When a filmmaker borrows (or lifts) a great plot / theme from some foreign source to make a movie with characters and milieu of the country he belongs to, he should understand that a great responsibility has come down on his shoulders. Doing justice to great plots is no easy thing. It demands a lot of effort, care and patience. Plus casting is also a significant factor. For great stories, the casting should be done after investing a lot of thought, else the results can be disastrous. The maker and the director of Manpasand seem to have faltered in this regard. This movie is not a disaster or a crap. It does not live up to the expectation or come anywhere near to My Fair Lady all the same.The script-writer could not prepare a very interesting script. In the ending reels, the movie becomes heavy with sentiments. However the seasoned director Basu Chatterjee has not allowed the movie to go too much awry and ensured that the movie is able to be considered at least an above average one. Bangla movie – Ogo Bodhu Sundari (1981) starring Uttam Kumar and Moushumi Chatterjee in lead roles and directed by Salil Dutta is a much superior adaptation of the same story.

Technical and production value aspects are okay. The movie is not very long, nevertheless its length is felt to the audience due to the overdose of emotion.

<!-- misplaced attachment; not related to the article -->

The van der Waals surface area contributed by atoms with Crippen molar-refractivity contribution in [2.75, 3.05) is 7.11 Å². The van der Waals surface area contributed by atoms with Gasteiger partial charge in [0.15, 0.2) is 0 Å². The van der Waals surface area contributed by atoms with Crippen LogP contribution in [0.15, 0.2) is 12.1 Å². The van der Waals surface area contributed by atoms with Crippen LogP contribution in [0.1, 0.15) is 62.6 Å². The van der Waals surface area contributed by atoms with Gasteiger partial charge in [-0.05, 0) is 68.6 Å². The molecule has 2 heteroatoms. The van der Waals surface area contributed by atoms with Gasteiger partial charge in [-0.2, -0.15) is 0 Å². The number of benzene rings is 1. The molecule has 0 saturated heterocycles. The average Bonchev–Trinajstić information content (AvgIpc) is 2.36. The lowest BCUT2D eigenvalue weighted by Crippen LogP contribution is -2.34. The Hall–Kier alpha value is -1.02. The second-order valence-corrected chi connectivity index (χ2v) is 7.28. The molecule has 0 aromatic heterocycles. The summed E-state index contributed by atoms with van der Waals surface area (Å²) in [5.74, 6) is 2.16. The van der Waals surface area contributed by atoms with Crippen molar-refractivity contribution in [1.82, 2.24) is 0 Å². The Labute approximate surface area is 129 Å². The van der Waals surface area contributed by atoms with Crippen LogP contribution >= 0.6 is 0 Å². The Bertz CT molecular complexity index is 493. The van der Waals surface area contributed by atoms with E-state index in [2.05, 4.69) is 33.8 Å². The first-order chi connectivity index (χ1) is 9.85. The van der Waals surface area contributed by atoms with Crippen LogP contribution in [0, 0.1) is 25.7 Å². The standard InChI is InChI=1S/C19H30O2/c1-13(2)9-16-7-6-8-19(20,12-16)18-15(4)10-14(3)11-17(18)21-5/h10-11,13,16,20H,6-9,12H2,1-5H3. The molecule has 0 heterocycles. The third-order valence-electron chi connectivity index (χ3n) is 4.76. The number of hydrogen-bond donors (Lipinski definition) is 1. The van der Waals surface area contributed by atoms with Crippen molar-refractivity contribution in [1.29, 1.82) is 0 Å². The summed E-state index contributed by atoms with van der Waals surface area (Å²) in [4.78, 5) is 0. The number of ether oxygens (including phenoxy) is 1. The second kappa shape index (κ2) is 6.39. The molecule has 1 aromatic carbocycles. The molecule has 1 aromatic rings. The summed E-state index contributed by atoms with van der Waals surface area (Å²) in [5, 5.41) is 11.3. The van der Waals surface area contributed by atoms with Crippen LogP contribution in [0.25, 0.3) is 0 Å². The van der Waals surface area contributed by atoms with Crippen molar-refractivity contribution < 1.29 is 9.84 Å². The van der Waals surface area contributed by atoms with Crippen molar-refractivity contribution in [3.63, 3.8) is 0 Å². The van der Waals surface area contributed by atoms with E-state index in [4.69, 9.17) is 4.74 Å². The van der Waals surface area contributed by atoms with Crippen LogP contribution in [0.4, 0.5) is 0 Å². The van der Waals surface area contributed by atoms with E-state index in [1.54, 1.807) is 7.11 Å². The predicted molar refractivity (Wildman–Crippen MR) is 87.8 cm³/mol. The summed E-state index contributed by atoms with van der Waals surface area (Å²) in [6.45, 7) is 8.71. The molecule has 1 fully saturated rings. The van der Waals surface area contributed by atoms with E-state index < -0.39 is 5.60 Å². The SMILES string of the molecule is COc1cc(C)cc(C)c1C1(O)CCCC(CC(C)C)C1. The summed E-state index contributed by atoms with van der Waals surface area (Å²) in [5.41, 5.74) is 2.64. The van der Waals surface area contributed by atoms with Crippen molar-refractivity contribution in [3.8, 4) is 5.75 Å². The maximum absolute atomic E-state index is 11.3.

Music director Rajesh Roshan has prepared average compositions for most of the songs. Two songs are Indianized versions of the English songs composed by Frederick Loewe viz. Hothon Pe Geet Jaage is based on the tune of ‘I could have danced all night’ and Rehne Ko Ek Ghar Hoga is based on the tune of ‘Wouln’t it be loverly’. Other than these songs, Charu Chandra Ki Chanchal Chitvan only appears okay. Rest all the songs are passable, Kishore Kumar’s song – Manmaani Se Hargiz Na Daro is humorous though. Amit Khanna’s lyrics are good.

Dev Anand and Tina Munim are completely miscast in the lead roles. The faulty casting is one of the reasons which has let this movie down. Only the renowned Indian author, playwright, actor and theatre personality – Girish Karnaad has done full justice to the role of Kaashinaath. Mehmood and others are routine.

As said earlier, Manpasand is a lost opportunity because a great plot could not be converted into an admirable movie. However since this movie is not a bad movie either, I recommend it to those who like emotion-soaked dramas. Evergreen hero Dev Anand was fading out fast at the time of making of this movie which can be considered as one of his last movies which are worth a mention. Hence his (huge) fan-following also can give it a dekko.

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Expensive B Grade Masaala